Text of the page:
“A September Stroll” by Alfred Billings Street
by Ann Neilson
Due to the lack of transcriptions of Street’s poetry on the internet, I had bestowed it upon myself to transcribe a few pieces and place them here for safekeeping. I now regret this decision and have decided to resign from this self-appointment, as Street’s poetry is frustratingly lengthy.
Regardless, here is one that managed to escape and find its place on my blog.
“A September Stroll”
The dull mist of September, fitfully
Thickening to chill and gusty streams of rain,
Lifted at sunset, and the western verge
Showed a broad stripe of light; a golden smile
Burst o’er the dripping scene, then died away :
And the North swept, in hollow moan and hiss,
Round dwellings and through branches.
In cloudless beauty, but a chilly breath
Still edged the crystal air. The sun went down
With a rich halo glowing round the spot
Where his orb glided, and a splendid belt
Of orange burn’d above his slanting track,
Melting to soft bright gray, that deepend’ up
Into the rich mid-blue ; and where the pearl
Darken’d into the sapphire, bounded forth
The courier-star of night’s magnificence.
Morning again rose gloriously clear :
The air was softer, and the gentle West
Was fanning where the North had struck its chill :
And as the sun climb’d up, his light was cast
So warm and genial, and the atmosphere
Was felt so sweetly and deliciously,
It seemed ’twere pleasure merely to lie down,
And bask and breathe.
The noontide now has come :
Green woods and pleasant fields are smiling forth
Inviting welcome. Let us leave the walls
Of the close city, and with wandering feet
Seek the sweet haunts of Nature. O’er the dust
Of the great thoroughfare, with rapid wheels
And trampling hoofs vex’d ever, where the gay
And flaunting motes sport thick in Fashion’s beam,
Idle and worthless, quick we tread, and turn
Gladly aside, where a green narrow lane
Leads to a wild ravine amid the hills.
Smooth fields,with browsing cattle, are around,
And now and then the tinkling sheep-bell breaks
Pleasantly on the ear. Our pathway leads
Through a rude gate and o’er a broken bridge,
Where the green rushes and long tangled grass
Proclaim the shrunken streamlet ; a faint track
Leads to a barrell’d spring, whose waters boil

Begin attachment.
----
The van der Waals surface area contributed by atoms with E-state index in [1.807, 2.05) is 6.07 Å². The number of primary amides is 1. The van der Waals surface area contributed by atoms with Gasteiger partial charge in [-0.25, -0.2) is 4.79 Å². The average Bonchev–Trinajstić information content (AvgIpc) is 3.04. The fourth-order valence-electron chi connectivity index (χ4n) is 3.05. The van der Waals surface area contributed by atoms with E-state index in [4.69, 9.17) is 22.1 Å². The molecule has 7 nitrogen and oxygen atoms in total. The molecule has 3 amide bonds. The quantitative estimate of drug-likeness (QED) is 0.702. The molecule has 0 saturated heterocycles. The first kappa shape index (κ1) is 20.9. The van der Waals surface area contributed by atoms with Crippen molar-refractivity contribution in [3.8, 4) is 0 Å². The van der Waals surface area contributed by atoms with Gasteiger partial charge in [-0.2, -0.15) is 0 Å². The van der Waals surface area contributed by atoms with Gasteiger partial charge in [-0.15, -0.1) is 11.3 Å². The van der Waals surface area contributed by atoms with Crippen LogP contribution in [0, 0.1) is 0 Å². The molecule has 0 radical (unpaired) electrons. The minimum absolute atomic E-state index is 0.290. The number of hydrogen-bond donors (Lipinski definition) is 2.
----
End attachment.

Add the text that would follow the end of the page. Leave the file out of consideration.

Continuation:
Unceasing from their loose gray sandy depth.
Grass spreads its sides with velvet, and tall trees
Drop their black shapes around. We pass along :
A gorge winds up, wall’d in with rocky banks
Plumaged with leaning branches : wheel-marks deep
Are traced upon the stone floor of the chasm,
And grateful shadow rests like sleep within.
Grim roots start out from crevices : green sprouts
Flaunt from moss’d ledges ; and large trickling drops,
From the steep sides, shed moisture on the air.
We rest awhile, then tread again our path.
A grassy glade, with points and curving banks,
The dry bed of a streamlet, lures our steps.
The varied aster-tribes are cluster’d round ;
The gnarl’d thorn shows its yellow-crimson fruit,
Studding its boughs and scatter’d thick beneath ;
And from the brinks the solidago bends
It sgolden feather : mingling with the sweet
And peaceful quiet, low monotonous sounds
Stream from the insects, varied with the swell
Of the near locust’s peevish clarion,
And chirrup of the cricket. Now the fence
We leap, and stray into the broad green field.
The air is an elixir ; as we breathe,
The blood swift tingles in our veins; we long
To bound with transport and shout out our joy.
The thread-like gossamer is waving past,
Borne on the wind’s light wing, and to yon branch
Tangled and trembling, clings like snowy silk.
The thistle-down, high lifted through the rich
Bright blue, quick float, like gliding stars, and then
Touching the sunshine, flash, and seem to melt
Within the dazzling brilliance. Yon tall oak
Standing from out the straggling skirt of wood,
Touched by the frost, that wondrous chemist, shows
Spottings of gorgeous crimson through its green,
Like a proud monarch, towering still erect,
Though sprinkled with his life-blood. Close beside,
That aspen, to the wind’s soft-finger’d touch,
Flutters with all its dangling leaves, as though
Beating with myriad pulses. Misty shade
Films the deep hollows, misty sunshine glows
On the round hills. Across the far-off wood,
The atmosphere is shaded like thin smoke,
Until we fancy a dim swarm of motes
Is glimmering there and dancing. We approach,
And tread the dark recesses : wither’d leaves
Spread a thick crackling mantle, countless trunks
Lead on the eye in labyrinths, till lost
Within a dizzy maze, and overhead
A vast and interlacing roof of green.
The hickory-shell, cracked open by its fall,
Shows its ripe fruit, an in ivory ball, within;
And the cleft chesnut-burr displays its sheath
White glistening, with its glossy nuts below.
Scatter’d around, the wild rose-bushes hang
Their ruby buds tipping their thorny sprays.
The everlasting’s blossoms seem as cut
In delicate silver, whitening o’er the slopes ;
The seedy clematis, branch’d high, is robed
With woolly tufts; the snowy Indian-pipe
Is streak’d with black decay; the wintergreen
Offers its berries; and the prince’s-pine,
Scarce seen above the fallen leaves, peers out,
A firm green glossy wreath.
Within this knot
Of twining roots, a shelving aperture
Proclaims the hedge-hog’s chamber; through the gloom
Within we see the sparkle of his eye,
And his slim snout thrust level with the brink
To scent his danger; but fear not! no staff
Will pierce thy winding cavern, to drive forth
Thy crouching form, and beat, with cruel blows,
Thy gasping being from thee.
By we pass,
And from the darkening woods released, we see
One mass of shadow stretching to the east,
And narrow stripes of gold upon the tops
Of hill and three; and climbing the ascent,
We view the sun sink calmly to his rest.